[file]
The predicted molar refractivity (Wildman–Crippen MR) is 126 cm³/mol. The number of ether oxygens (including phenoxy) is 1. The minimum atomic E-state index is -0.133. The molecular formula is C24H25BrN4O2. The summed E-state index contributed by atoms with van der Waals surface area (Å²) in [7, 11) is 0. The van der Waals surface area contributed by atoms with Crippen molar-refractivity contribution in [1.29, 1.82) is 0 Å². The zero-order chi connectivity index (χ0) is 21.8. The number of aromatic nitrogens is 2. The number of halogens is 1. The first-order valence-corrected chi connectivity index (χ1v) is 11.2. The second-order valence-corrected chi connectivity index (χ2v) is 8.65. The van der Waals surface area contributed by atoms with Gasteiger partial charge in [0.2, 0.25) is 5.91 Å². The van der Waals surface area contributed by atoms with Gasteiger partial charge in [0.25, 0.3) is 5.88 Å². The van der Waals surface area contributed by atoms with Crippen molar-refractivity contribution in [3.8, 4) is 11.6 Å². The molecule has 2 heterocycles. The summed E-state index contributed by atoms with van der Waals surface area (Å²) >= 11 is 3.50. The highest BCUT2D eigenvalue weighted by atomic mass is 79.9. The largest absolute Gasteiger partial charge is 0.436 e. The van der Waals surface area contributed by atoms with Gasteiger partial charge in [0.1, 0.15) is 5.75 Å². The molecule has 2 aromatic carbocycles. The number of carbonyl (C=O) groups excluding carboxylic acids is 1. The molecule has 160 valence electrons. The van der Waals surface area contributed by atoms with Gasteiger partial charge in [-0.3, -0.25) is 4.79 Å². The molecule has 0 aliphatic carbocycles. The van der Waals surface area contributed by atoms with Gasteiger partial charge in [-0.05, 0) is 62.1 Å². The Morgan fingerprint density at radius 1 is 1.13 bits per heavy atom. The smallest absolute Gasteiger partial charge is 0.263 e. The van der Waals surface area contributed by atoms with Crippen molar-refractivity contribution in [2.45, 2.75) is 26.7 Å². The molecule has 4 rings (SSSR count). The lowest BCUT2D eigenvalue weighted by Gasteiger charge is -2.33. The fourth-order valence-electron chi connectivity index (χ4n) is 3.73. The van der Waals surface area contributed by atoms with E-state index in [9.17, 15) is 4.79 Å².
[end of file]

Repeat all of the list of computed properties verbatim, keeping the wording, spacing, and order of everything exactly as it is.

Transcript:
The predicted molar refractivity (Wildman–Crippen MR) is 126 cm³/mol. The number of ether oxygens (including phenoxy) is 1. The minimum atomic E-state index is -0.133. The molecular formula is C24H25BrN4O2. The summed E-state index contributed by atoms with van der Waals surface area (Å²) in [7, 11) is 0. The van der Waals surface area contributed by atoms with Crippen molar-refractivity contribution in [1.29, 1.82) is 0 Å². The zero-order chi connectivity index (χ0) is 21.8. The number of aromatic nitrogens is 2. The number of halogens is 1. The first-order valence-corrected chi connectivity index (χ1v) is 11.2. The second-order valence-corrected chi connectivity index (χ2v) is 8.65. The van der Waals surface area contributed by atoms with Gasteiger partial charge in [0.2, 0.25) is 5.91 Å². The van der Waals surface area contributed by atoms with Gasteiger partial charge in [0.25, 0.3) is 5.88 Å². The van der Waals surface area contributed by atoms with Crippen molar-refractivity contribution in [3.8, 4) is 11.6 Å². The molecule has 2 heterocycles. The summed E-state index contributed by atoms with van der Waals surface area (Å²) >= 11 is 3.50. The highest BCUT2D eigenvalue weighted by atomic mass is 79.9. The largest absolute Gasteiger partial charge is 0.436 e. The van der Waals surface area contributed by atoms with Gasteiger partial charge in [0.1, 0.15) is 5.75 Å². The molecule has 2 aromatic carbocycles. The number of carbonyl (C=O) groups excluding carboxylic acids is 1. The molecule has 160 valence electrons. The van der Waals surface area contributed by atoms with Gasteiger partial charge in [-0.3, -0.25) is 4.79 Å². The molecule has 0 aliphatic carbocycles. The van der Waals surface area contributed by atoms with Gasteiger partial charge in [-0.05, 0) is 62.1 Å². The Morgan fingerprint density at radius 1 is 1.13 bits per heavy atom. The smallest absolute Gasteiger partial charge is 0.263 e. The van der Waals surface area contributed by atoms with Crippen molar-refractivity contribution in [2.45, 2.75) is 26.7 Å². The molecule has 4 rings (SSSR count). The lowest BCUT2D eigenvalue weighted by Gasteiger charge is -2.33. The fourth-order valence-electron chi connectivity index (χ4n) is 3.73. The van der Waals surface area contributed by atoms with E-state index in [9.17, 15) is 4.79 Å².